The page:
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Thread: Autism issues in Russia

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    Autism issues in Russia

    As an autistic American, I am curious to know how people in Russia treat autistics/view autism in general.

    I know it's kind of an open ended question......

    Here there is a very vocal autistic rights movement........

    I'll explain later if anyone is interested.

    AIS

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    Re: Autism issues in Russia

    Hello,
    I hardly know much about autistic people but mostly from the touching movies dedicated to people of this kind (like Rain man), I also know about some autistic people who, although incapable in their everyday life, have simply an outstanding way of thinkng and viewing this world. Like Stephen Wiltshire, whose abilities in drawing are just fabulous.

    I thought the autistic people scarcely could be involved in such a social activity as this forum, any forum actually. Because you were ...autistic. But it must be a wrong stereotiype. Though another stereotype is that autistic people are kind, as well that people who wear glasses are clever and kind.

    I myself have never in my life met an autistic person, but I dare to think I would like to converse with one if I met'em in the street and had been involved into a conversation.


    I always was rather in friendly curiocity towards the people with phsychological differences. Not the dangerous ones though.

    In general I look at autism like at any other countless distinctions which characterize all of us.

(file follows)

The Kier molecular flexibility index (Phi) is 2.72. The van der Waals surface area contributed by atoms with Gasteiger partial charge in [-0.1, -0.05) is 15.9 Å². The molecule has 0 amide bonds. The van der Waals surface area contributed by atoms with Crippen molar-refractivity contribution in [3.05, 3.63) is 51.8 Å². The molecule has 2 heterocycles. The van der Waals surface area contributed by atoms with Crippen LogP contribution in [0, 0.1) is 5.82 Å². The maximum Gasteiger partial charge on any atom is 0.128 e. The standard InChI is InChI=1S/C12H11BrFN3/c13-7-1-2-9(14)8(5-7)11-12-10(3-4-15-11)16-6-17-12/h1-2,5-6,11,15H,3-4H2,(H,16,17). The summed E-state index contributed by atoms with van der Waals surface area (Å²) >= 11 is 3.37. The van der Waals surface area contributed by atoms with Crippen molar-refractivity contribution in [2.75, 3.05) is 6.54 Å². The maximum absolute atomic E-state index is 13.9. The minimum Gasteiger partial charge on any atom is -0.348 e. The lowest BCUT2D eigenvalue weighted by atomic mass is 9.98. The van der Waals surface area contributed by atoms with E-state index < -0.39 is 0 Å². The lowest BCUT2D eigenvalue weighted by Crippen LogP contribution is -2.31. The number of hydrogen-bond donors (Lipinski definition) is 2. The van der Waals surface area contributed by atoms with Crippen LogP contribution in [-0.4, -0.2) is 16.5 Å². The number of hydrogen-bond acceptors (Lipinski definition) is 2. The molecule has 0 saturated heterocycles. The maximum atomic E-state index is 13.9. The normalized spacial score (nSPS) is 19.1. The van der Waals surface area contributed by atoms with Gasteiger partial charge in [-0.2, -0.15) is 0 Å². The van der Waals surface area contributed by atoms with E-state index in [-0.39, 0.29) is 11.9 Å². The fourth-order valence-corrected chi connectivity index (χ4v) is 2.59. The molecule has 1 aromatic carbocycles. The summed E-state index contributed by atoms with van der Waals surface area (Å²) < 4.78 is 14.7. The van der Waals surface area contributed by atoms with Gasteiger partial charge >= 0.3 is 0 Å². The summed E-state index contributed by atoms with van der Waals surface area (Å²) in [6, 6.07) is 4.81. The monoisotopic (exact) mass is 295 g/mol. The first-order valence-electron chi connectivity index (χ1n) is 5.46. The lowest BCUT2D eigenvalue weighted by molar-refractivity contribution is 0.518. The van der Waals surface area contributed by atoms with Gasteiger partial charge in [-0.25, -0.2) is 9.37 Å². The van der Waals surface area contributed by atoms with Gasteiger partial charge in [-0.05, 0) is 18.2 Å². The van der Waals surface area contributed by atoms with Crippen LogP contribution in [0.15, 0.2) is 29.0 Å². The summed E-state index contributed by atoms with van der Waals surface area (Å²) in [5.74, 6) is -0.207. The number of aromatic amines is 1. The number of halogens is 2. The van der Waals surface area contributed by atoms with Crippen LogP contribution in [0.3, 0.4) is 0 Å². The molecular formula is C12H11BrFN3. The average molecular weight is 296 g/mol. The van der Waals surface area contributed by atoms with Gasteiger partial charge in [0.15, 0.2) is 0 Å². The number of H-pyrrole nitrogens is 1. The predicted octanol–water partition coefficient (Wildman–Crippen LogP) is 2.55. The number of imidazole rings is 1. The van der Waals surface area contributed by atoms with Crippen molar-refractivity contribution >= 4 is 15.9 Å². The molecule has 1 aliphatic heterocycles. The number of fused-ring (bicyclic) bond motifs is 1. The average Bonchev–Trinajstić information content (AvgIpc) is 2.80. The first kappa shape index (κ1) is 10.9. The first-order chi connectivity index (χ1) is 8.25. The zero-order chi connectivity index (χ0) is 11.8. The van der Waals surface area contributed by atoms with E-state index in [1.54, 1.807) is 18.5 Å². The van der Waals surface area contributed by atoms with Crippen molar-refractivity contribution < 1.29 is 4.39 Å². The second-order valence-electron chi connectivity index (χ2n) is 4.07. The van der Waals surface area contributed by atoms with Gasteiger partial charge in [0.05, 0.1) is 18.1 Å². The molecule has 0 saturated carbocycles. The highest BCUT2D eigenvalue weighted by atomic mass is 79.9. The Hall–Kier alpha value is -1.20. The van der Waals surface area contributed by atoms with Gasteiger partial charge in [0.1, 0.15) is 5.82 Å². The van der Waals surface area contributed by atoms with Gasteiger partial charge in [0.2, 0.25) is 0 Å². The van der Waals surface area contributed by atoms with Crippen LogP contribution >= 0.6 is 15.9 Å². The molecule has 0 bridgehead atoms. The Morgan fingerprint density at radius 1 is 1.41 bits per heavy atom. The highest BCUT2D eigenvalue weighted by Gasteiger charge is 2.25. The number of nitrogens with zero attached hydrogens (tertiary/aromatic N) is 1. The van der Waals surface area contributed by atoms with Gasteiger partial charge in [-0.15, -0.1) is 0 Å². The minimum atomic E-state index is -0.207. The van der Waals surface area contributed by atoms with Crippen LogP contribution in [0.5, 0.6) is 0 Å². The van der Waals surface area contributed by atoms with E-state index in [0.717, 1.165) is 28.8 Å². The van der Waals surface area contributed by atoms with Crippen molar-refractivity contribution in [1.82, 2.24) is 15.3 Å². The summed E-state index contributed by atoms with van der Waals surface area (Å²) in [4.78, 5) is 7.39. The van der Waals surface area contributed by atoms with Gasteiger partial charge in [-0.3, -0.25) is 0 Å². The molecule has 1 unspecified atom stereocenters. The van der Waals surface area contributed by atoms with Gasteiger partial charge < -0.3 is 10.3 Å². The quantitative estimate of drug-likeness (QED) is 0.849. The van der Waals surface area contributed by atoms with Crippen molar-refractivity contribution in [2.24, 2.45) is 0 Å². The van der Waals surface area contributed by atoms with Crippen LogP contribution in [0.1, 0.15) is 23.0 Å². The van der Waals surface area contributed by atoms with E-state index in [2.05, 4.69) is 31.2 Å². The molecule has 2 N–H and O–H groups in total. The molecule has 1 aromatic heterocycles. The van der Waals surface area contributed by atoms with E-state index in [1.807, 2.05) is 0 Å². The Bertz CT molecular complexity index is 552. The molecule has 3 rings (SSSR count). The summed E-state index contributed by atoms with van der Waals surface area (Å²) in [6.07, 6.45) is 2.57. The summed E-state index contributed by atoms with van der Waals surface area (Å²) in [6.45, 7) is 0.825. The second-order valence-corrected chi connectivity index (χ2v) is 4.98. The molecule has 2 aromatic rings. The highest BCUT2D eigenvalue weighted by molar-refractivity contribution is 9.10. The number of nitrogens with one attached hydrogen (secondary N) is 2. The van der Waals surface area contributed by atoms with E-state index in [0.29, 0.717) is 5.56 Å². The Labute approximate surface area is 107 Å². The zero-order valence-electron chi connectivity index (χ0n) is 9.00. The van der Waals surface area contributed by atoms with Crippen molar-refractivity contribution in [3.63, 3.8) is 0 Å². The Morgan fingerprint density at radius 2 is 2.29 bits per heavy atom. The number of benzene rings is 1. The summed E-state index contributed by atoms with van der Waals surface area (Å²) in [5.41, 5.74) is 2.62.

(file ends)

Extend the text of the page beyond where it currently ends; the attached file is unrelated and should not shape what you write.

There is no normality above all and every one is different in his own way.

    edited: TYforYH W.!
    Я так думаю.

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    Почтенный гражданин Winifred's Avatar
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    Re: Autism issues in Russia

    I cannot speak for Russia - except to say that I like Leof's philosophy!

    Has anyone else read A Personal Matter (Личный Опыт) by Kenzaburo Oe? I read it last year - a deeply disturbing but rewarding book about a father trying hard to deny and reject his infant son, because his son is brain-damaged. The book is partially autobiographical,and there is an undercurrent of the horror of nuclear war.

    Oe's son Hikari is profoundly autistic, and Kenzaburo Oe has dedicated his life to both ascertaining that his son has the best possible quality of life, and to raising public awareness about autism. In his spare time, he won the Nobel Prize for Literature in 1994 for his literary works.

    Here is an article, in Russian, on Hikari Oe: http://ru.wikipedia.org/wiki/%D0%A5%D0% ... 0%9E%D1%8D

    Here's a sample of his music, set to pictures of Florence, Italy: http://www.youtube.com/watch?v=Cnpyei7fvG4&translated=1

    Here, one part of a series on Kenzaburo Oe, in French. Perhaps it has been translated into Russian, and I just can't find it? http://www.youtube.com/watch?v=1EwOtDYO ... re=related
    Correct my Russian, please! Пожалуйста, исправьте мои ошибки!

    Помогите мирy oдним щелчком ! Help the world with one click!
    http://www.thehungersite.com/clickTo...s_home_sitenav

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    Re: Autism issues in Russia

    Quote Originally Posted by Leof

    I thought the autistic people scarsely could be involved in such a social activity as this forum, any forum actually. .
    there are degrees of autism, from severe to more mild.
    Кому - нары, кому - Канары.

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    Re: Autism issues in Russia

    Quote Originally Posted by sperk



    there are degrees of autism, from severe to more mild.

    Well......that's true.......to an extent. It's hard to explain what I mean.......why do we think of certain characteristics like odd social mannerisms but high intelligence as "milder autism" but inability to speak or feed oneself or toilet without assistance......irrespective of actual intelligence.......as "severe autism"?